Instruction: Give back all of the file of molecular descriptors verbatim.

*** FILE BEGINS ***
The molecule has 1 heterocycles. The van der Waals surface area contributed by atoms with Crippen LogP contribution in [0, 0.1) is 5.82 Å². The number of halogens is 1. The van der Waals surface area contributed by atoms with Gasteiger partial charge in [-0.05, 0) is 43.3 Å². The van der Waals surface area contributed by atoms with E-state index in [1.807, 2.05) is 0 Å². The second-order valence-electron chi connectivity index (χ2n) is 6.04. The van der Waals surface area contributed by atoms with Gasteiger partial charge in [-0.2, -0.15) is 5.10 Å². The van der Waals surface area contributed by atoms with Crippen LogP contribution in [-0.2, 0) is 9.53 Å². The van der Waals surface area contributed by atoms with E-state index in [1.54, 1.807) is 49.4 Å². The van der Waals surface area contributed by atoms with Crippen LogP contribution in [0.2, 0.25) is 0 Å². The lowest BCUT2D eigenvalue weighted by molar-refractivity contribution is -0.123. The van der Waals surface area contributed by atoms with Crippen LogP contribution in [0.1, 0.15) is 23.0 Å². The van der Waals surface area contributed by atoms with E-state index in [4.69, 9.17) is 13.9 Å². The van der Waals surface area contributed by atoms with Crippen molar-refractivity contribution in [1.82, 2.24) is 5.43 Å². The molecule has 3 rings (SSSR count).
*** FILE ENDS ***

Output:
The molecule has 1 heterocycles. The van der Waals surface area contributed by atoms with Crippen LogP contribution in [0, 0.1) is 5.82 Å². The number of halogens is 1. The van der Waals surface area contributed by atoms with Gasteiger partial charge in [-0.05, 0) is 43.3 Å². The van der Waals surface area contributed by atoms with E-state index in [1.807, 2.05) is 0 Å². The second-order valence-electron chi connectivity index (χ2n) is 6.04. The van der Waals surface area contributed by atoms with Gasteiger partial charge in [-0.2, -0.15) is 5.10 Å². The van der Waals surface area contributed by atoms with Crippen LogP contribution in [-0.2, 0) is 9.53 Å². The van der Waals surface area contributed by atoms with E-state index in [1.54, 1.807) is 49.4 Å². The van der Waals surface area contributed by atoms with Crippen LogP contribution in [0.2, 0.25) is 0 Å². The lowest BCUT2D eigenvalue weighted by molar-refractivity contribution is -0.123. The van der Waals surface area contributed by atoms with Crippen LogP contribution in [0.1, 0.15) is 23.0 Å². The van der Waals surface area contributed by atoms with E-state index in [4.69, 9.17) is 13.9 Å². The van der Waals surface area contributed by atoms with Crippen molar-refractivity contribution in [1.82, 2.24) is 5.43 Å². The molecule has 3 rings (SSSR count).